[BioC] Up & Downregulated genes using DESeq

Simon Anders anders at embl.de
Tue Mar 27 22:05:59 CEST 2012

HU Sunny

On 2012-03-27 21:24, Sunny Yu Liu wrote:
> Great explanation! Thanks!
> Have to clarify that when I mention foldchange 2, it is not log2.
> For differentiated expression genes, if taking high confident hits for
> downstream validation and analysis, it should be more consistent and
> reliable. However, I think false positive rate should increase for hits
> close to the cutoff line, and I am wondering how much this is
> caused/affected by the noise level of the method/data. Is any literature
> discussing about this? Say how the noise of data affects cutoff and
> false positive rate. If so, can cite them here? Thanks!

The whole point of statistical hypothesis testing is to give your 
guarantees about the false positive rate. If this should be unclear, 
remind yourself of the exact meaning of the term 'p value'.

In genomics, we usually work with false discovery rate (FDR) control: If 
you adjust your p values with Benjamini-Hochberg (BH) and then cut at, 
say, .1, this means that the FDR is <= 10%, i.e., the list of all genes 
with padj < .1 should contain less than 10% false positives. By "should" 
I mean that a sound hypothesis testing method must provide this if its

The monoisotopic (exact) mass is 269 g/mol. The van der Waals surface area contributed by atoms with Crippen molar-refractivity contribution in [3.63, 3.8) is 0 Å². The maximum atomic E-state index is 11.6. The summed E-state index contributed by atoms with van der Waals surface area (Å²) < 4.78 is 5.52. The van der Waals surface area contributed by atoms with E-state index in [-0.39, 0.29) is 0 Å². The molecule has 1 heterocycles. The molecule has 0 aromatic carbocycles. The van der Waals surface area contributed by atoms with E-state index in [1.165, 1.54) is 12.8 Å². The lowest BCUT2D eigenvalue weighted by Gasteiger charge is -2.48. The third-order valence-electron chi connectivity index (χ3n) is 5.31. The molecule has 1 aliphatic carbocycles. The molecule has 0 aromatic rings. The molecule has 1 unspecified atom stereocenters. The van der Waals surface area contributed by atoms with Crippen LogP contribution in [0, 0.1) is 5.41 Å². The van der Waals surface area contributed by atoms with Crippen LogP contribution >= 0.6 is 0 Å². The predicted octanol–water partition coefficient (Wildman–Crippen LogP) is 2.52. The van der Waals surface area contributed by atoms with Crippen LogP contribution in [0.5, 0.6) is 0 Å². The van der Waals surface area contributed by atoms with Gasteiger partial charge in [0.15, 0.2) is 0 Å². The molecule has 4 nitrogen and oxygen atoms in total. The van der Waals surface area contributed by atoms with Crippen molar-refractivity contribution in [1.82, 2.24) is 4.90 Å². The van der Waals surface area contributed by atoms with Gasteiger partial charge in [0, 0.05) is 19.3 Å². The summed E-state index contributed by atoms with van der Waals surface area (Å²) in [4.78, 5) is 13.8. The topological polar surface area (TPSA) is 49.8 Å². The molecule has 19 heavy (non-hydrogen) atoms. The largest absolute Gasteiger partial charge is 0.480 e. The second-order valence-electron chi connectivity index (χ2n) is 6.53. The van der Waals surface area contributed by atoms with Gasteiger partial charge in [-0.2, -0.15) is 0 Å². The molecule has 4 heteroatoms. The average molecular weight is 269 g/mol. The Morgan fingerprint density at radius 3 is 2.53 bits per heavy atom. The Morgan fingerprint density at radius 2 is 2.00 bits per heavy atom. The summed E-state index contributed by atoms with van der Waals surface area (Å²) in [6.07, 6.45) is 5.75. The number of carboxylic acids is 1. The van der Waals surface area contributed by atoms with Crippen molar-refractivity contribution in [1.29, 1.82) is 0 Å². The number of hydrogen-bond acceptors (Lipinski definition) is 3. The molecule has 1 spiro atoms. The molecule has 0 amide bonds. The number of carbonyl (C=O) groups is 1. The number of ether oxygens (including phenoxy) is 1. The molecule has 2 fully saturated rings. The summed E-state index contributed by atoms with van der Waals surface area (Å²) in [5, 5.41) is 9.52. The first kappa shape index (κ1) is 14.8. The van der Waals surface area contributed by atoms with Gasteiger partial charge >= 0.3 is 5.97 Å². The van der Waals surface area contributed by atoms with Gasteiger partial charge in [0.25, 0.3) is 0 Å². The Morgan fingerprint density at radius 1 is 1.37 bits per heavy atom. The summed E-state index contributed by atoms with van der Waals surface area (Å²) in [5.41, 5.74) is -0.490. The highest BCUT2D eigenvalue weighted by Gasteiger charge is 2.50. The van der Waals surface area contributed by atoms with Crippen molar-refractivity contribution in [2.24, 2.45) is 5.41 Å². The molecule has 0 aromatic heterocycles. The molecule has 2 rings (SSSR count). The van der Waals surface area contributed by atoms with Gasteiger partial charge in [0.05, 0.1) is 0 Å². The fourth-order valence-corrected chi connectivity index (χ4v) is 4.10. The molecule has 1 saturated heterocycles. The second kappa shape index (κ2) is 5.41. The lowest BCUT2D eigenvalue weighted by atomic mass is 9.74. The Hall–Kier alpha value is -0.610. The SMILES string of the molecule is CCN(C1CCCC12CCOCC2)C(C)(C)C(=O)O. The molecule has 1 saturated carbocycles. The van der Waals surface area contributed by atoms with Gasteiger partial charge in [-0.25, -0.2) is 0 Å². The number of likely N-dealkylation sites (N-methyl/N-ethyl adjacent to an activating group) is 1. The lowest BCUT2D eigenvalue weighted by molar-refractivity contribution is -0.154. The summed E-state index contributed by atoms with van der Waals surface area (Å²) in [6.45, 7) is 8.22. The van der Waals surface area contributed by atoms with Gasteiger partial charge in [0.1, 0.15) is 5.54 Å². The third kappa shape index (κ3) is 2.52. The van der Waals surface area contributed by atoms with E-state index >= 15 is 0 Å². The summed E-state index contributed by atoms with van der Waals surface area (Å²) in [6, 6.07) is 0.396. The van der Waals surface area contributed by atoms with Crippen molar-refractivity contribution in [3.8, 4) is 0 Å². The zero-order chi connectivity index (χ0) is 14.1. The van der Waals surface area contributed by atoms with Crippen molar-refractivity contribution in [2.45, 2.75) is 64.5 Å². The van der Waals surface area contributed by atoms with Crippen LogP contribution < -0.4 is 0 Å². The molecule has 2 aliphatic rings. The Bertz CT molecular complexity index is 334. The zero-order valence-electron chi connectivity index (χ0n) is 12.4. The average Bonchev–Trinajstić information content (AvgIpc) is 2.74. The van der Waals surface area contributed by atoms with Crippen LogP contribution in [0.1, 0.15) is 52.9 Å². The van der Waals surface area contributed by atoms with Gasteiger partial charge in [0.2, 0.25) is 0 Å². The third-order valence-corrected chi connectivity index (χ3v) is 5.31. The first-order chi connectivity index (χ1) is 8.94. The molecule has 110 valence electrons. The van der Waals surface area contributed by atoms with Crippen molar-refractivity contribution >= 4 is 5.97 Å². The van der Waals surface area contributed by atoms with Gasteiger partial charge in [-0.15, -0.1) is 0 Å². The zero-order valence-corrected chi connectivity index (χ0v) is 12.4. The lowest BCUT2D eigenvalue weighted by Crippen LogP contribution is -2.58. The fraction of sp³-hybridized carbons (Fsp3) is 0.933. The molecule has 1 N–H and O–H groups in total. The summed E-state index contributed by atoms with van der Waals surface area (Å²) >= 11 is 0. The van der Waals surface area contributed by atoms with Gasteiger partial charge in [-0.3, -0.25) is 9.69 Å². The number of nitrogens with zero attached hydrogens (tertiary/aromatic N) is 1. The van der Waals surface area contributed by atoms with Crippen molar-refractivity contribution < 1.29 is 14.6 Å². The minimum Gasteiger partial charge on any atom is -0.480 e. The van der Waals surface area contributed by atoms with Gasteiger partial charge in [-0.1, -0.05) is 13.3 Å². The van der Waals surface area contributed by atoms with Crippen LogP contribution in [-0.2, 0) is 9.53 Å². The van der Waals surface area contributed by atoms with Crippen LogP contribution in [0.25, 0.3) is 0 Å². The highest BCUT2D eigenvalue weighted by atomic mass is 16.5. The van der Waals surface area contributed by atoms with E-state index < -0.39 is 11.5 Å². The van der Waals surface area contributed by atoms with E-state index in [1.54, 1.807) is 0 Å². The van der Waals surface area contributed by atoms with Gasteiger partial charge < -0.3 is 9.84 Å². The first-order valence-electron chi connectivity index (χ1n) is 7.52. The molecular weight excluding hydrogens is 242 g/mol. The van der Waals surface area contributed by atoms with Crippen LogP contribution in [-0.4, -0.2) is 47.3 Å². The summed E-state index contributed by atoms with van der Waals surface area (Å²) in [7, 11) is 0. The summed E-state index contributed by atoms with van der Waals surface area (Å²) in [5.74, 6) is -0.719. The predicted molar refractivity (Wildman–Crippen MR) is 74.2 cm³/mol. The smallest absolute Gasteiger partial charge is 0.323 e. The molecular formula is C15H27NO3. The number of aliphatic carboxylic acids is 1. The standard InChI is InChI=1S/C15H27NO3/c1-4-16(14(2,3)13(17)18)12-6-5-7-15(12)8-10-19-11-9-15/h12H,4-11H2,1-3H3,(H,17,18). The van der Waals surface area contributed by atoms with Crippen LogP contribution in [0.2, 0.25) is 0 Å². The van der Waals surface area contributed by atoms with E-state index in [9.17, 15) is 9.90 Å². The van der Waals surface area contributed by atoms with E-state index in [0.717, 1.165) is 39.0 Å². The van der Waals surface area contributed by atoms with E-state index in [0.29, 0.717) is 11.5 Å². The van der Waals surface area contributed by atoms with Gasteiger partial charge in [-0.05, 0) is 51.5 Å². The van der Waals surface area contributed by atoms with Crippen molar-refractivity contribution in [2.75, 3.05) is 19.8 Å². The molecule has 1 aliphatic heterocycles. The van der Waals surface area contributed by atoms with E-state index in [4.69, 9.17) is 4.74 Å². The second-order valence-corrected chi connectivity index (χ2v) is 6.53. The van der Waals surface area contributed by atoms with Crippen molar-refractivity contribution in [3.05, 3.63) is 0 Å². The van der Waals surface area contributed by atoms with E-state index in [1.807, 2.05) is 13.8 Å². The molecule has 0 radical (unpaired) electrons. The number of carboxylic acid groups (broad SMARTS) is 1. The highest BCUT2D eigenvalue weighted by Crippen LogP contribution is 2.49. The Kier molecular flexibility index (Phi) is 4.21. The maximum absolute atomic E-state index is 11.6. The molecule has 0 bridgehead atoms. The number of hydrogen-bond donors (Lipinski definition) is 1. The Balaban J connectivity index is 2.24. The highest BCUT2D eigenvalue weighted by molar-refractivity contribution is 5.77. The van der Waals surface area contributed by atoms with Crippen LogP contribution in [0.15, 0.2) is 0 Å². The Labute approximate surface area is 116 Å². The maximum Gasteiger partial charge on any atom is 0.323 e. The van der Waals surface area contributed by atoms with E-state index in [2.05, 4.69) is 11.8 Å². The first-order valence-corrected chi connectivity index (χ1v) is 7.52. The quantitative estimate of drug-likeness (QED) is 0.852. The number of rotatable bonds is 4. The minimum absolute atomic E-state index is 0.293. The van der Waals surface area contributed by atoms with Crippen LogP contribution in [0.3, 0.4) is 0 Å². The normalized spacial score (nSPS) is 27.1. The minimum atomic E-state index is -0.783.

assumptions are fulfilled.

Benjamini and Hochberg's original false discovery rate (FDR) is a 
property of the whole list of genes with adjusted p value below the 
chosen threshold and hence some kind of average probability for a gene 
to be a false positives. More recently, other authors have introduced 
the concept of "local FDR", which aims to capture that genes in the list 
have different probability of being a false positives depending on the 
individual gene's signal-to-noise ratio.

I was recently searching for a good review on this that can be 
recommended to non-statistician readers, but did not find anything 
suitable. Maybe somebody else on the list has a recommendation?

About verification: Be careful to distinguish two situation:

(i) In a paper you present a list of differentially expressed genes and 
wish to convince the reader that this list does not contain more than 
10% false positives. To this end you perform verification experiments on 
a selection of genes. Here, it would be cheating to only attempt to 
verify high-confidence (low p value) hits, because it does not help 
defending the claim that your significance cut-off is at the right place 
if you do not try to genes close to the cut-off. (Once you pay attention 
to it you will notice that this "cheat" is used quite commonly in 
genomics papers.)

(ii) The purpose of your experiment is a screen to select promising 
genes for detailed follow-up study. Then, you should, of course, try 
your luck with the hits with highest confidence.

I hope these explanations helped.


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